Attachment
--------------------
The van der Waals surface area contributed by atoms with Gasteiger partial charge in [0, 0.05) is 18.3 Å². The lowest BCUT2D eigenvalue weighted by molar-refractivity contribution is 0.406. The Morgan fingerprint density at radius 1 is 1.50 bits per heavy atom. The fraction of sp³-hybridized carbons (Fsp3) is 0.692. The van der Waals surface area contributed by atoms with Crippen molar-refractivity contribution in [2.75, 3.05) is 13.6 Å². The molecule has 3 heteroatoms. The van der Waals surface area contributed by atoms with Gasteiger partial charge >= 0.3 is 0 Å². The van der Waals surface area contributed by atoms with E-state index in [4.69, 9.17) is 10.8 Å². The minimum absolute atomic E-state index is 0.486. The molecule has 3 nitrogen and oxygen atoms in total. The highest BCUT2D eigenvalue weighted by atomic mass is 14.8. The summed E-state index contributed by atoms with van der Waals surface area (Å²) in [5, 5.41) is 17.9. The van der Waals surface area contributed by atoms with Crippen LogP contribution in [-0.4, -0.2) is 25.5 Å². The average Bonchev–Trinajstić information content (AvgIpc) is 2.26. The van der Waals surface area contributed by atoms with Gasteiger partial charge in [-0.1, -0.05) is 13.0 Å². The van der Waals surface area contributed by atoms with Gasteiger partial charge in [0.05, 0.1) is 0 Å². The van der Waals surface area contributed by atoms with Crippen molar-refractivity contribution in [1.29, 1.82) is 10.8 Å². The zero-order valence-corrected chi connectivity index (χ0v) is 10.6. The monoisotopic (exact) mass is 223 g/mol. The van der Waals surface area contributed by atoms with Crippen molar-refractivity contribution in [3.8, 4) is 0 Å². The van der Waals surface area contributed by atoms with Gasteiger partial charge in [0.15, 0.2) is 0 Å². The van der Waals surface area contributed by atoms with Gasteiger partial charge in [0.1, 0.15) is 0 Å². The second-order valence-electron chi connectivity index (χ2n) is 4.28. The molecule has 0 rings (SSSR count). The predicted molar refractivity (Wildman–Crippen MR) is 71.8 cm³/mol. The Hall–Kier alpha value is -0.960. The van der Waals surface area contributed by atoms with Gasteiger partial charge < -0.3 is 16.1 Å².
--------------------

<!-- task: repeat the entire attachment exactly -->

The van der Waals surface area contributed by atoms with Gasteiger partial charge in [0, 0.05) is 18.3 Å². The lowest BCUT2D eigenvalue weighted by molar-refractivity contribution is 0.406. The Morgan fingerprint density at radius 1 is 1.50 bits per heavy atom. The fraction of sp³-hybridized carbons (Fsp3) is 0.692. The van der Waals surface area contributed by atoms with Crippen molar-refractivity contribution in [2.75, 3.05) is 13.6 Å². The molecule has 3 heteroatoms. The van der Waals surface area contributed by atoms with Gasteiger partial charge >= 0.3 is 0 Å². The van der Waals surface area contributed by atoms with E-state index in [4.69, 9.17) is 10.8 Å². The minimum absolute atomic E-state index is 0.486. The molecule has 3 nitrogen and oxygen atoms in total. The highest BCUT2D eigenvalue weighted by atomic mass is 14.8. The summed E-state index contributed by atoms with van der Waals surface area (Å²) in [5, 5.41) is 17.9. The van der Waals surface area contributed by atoms with Crippen LogP contribution in [-0.4, -0.2) is 25.5 Å². The average Bonchev–Trinajstić information content (AvgIpc) is 2.26. The van der Waals surface area contributed by atoms with Gasteiger partial charge in [-0.1, -0.05) is 13.0 Å². The van der Waals surface area contributed by atoms with Gasteiger partial charge in [0.05, 0.1) is 0 Å². The van der Waals surface area contributed by atoms with Crippen molar-refractivity contribution in [1.29, 1.82) is 10.8 Å². The zero-order valence-corrected chi connectivity index (χ0v) is 10.6. The monoisotopic (exact) mass is 223 g/mol. The van der Waals surface area contributed by atoms with Crippen molar-refractivity contribution in [3.8, 4) is 0 Å². The van der Waals surface area contributed by atoms with Gasteiger partial charge in [0.15, 0.2) is 0 Å². The van der Waals surface area contributed by atoms with Gasteiger partial charge in [0.1, 0.15) is 0 Å². The second-order valence-electron chi connectivity index (χ2n) is 4.28. The molecule has 0 rings (SSSR count). The predicted molar refractivity (Wildman–Crippen MR) is 71.8 cm³/mol. The Hall–Kier alpha value is -0.960. The van der Waals surface area contributed by atoms with Gasteiger partial charge < -0.3 is 16.1 Å².